The Unexpected Love Proposal

I’ve studied human mating professionally for the past 20 years. I’ve chronicled a variety of occurrences over that time, from the most evil kind of sexual treachery to what men and women look for in a partner. I’ve learned about the incredibly inventive ways that men and women deceive and manipulate one another.

I’ve researched mate snatchers, stalkers who are obsessed, sexual predators, and spouse killers. But despite exploring the shadowy sides of human mating, I haven’t wavered in my conviction that true love exists. While being in love is frequent, finding real love is uncommon, and I think only a select few are fortunate enough to do so.

The hypnotic attraction, the ideational preoccupation, the sexual afterglow, the profound self-sacrifice, and the urge to unite DNA are well-known signs of regular love and are well understood by many. True love, however, follows its own path across mysterious terrain. It is not aware of fences, barriers, or borders.

It is hard to define, defies modern measurement, and seems illogical from a scientific standpoint. However, I am aware that true love does exist. I just can’t back it up. We’ll start by examining the first of these descriptions of “love.” Romantic feelings, particularly those connected to what is referred to as eros, are risky.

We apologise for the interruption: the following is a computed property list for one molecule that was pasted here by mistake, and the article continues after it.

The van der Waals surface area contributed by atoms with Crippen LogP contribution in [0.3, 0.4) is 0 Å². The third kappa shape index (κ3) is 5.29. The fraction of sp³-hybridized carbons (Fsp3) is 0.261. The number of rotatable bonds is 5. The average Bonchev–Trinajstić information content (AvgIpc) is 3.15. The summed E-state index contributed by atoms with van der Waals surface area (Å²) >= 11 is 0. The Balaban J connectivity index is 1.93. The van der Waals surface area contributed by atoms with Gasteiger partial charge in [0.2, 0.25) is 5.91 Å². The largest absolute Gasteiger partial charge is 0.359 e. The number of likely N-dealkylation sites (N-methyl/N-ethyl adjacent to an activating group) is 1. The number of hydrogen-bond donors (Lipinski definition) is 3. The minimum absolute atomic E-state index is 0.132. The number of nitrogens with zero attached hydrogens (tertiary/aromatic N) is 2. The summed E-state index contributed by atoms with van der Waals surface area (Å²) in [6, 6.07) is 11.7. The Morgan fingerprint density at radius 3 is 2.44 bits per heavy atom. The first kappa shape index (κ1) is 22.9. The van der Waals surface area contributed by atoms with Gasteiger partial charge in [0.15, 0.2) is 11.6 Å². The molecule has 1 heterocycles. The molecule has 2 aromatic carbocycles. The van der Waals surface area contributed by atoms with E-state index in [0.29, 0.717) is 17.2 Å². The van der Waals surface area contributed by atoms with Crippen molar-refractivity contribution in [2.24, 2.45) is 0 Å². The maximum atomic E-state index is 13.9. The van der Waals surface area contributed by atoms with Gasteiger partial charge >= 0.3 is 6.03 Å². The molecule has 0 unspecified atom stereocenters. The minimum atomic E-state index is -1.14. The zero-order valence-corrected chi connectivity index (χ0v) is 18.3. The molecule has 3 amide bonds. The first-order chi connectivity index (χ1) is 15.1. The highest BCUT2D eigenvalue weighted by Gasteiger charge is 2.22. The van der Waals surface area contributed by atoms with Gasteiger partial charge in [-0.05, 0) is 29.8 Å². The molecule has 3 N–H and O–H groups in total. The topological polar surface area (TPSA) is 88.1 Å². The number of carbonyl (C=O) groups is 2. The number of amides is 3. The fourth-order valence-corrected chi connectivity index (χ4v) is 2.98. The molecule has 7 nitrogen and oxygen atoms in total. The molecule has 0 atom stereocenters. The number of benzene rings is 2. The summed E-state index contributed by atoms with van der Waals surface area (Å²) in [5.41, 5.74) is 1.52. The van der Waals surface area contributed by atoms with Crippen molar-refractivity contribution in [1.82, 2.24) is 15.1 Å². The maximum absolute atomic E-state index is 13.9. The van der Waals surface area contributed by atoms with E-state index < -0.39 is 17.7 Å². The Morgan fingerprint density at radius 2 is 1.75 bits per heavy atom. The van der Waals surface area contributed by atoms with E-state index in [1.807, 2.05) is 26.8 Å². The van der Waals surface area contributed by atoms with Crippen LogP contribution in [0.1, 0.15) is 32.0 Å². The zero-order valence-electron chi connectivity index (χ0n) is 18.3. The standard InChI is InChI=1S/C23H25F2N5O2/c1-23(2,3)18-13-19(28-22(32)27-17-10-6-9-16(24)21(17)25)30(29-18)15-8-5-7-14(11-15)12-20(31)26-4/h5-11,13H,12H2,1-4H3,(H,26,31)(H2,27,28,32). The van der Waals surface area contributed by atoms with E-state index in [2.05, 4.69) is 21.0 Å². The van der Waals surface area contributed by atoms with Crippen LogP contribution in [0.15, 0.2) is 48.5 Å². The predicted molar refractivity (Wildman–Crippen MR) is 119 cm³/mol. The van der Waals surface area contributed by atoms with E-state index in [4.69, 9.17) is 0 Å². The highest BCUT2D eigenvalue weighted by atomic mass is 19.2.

Without virtue, it transforms into a destructive force, a type of lunacy that is damaging to both oneself and others. There are numerous instances of this passionate “love” in literature. In The Iliad, Paris and Helen’s adulterous connection causes Troy to be destroyed, while Agamemnon and Achilles’ rivalry, which was stoked by their disordered desires for women who were not their husbands, had disastrous effects on the entire Greek army and resulted in numerous fatalities.

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